The Walking Dead: Michonne
Publisher: Telltale Games
Developer: Telltale Games
Genre: Graphic Adventure
Release Dates: 23 Feb, 2016 (EU & NA)
The Walking Dead: Michonne serves as the spin-off origin story of Michonne, the character we all know from the TV show and comics, in a more lite version of Telltale's The Walking Dead, leaving Clementine's story aside and instead focusing one a short plot that might dig deeper into Michonne's origins, but fails to deliver a fully fledged plot due to its limited run time and a couple of weak points. The story follows Michonne and her friends Pete, Saddiq, Oak and Berto and her newly found friends: Samantha, Alex, James and Paige as they meet up on an abandoned ship scouting for supplies. From there onward the plot revolves around the newly formed group starting a conflict with a nearby village ran by Randall and his sister Norma, but since the entire game is made up of only three episodes, lesser than any Telltale game previously released, you never get the chance to get attached to any of the characters and understand the reasons behind their actions.
Combined with the present day action, Michonne will occasionally experience flashbacks about her lost family, but even something that was meant to be an important point in the plot falls short due to the same issues. There are a few moments that might surprise you along the way, but at the end of your playthrough, The Walking Dead: Michonne will probably leave a lesser mark on you than Clementine's story and the game will become just another forgotten experience in your library.
If you have played the main games in Telltale's The Walking Dead series you know what to expect here, as Michonne looks, feels and plays the same as any previous games made by Telltale in the past few years, combining dialogue with quick time events and occasional exploration sections, but compared to other areas in the other games where you had the freedom to roam around a small village or a town, TWD: Michonne restricts those areas to small rooms with only a few objects that you can interact with placed around you, most of them which will only trigger a small observation from Michonne.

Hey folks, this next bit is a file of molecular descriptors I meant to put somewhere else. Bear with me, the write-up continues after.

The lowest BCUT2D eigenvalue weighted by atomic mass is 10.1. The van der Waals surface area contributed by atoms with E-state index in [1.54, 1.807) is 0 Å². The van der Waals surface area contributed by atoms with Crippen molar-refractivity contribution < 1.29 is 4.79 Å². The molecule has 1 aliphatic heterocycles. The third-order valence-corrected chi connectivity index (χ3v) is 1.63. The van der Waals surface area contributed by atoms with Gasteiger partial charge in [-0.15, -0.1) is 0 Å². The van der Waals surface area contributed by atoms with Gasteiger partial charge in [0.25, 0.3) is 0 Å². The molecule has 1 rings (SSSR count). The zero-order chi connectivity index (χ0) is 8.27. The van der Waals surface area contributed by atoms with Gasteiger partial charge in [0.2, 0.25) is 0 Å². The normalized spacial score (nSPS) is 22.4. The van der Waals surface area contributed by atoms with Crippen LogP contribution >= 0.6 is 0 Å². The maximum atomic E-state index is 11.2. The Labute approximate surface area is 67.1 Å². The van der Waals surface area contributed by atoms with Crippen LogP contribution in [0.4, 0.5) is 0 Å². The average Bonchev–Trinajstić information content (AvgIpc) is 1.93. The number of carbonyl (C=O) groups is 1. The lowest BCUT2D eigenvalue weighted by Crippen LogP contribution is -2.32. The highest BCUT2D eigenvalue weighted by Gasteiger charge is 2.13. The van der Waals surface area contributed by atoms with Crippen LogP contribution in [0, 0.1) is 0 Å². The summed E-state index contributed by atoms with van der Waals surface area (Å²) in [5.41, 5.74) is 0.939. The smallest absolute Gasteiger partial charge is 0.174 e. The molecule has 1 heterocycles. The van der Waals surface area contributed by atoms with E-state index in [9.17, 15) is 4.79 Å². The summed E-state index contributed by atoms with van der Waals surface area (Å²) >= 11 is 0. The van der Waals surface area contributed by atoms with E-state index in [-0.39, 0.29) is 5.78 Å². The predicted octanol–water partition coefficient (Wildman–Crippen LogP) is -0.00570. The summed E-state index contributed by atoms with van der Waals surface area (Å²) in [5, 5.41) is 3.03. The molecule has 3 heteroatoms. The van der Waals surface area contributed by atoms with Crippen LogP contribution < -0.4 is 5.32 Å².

In the same manner, dialogue has less impact on the story, as only a few answers and decisions will change the outcome of an event and most of those will take place in the final chapter, making dialogue feel more like a chore in the rest of the game, as too often the outcome of an event will be the same no matter your choice. There's also an overall lack of variety as even the occasional puzzles are absent and there's really nothing else to look forward to apart from the previously mentioned mechanics, that we have seen a million times before in graphic adventure games and that are getting pretty old and repetitive by now.
Just like I mentioned in my The Walking Dead: A New Frontier review, Telltale's engine is really starting to show its age, especially if you play on a larger display like a 4K TV, where the flaws of this decade old engine are pretty obvious. The animation and lip sync are pretty much the same as in any other Telltale game, but that doesn't say much, since all of them could use some improvements. Where TWD: Michonne looks even worse than A New Frontier is in its visual glitches that occur more often than usual and can be quite an immersion breaker.
Unfortunately, Danai Gurira, the actress who plays Michonne in the TV show isn't voicing the character in the game, as Telltale instead gave the job to Samira Wiley, who is probably most known for her work on Orange Is the New Black, but she does a great job and unless you pay close attention you probably won't even notice the voice difference. The supporting cast includes Malik Yoba as Pete, Cissy Jones as Norma and Devery Jacobs as Sam among others, and while they do a great job voicing the characters, some of the dialogue feels poorly written compared to the main series.
The entire game can be finished in less than four hours and aside from that there's nothing else, nor is there any reason to replay the game since the finale will be mostly the same no matter what, so considering the 14.99€ price tag you might consider waiting for a sale before buying this one.
The Walking Dead: Michonne is a decent origin story to a well-beloved character in The Walking Dead universe, but due to technical issues, a short running time, occasional poorly written and cheesy dialogue and of course the limitations of the Telltale engine, it never reaches the high point of the other The Walking Dead games.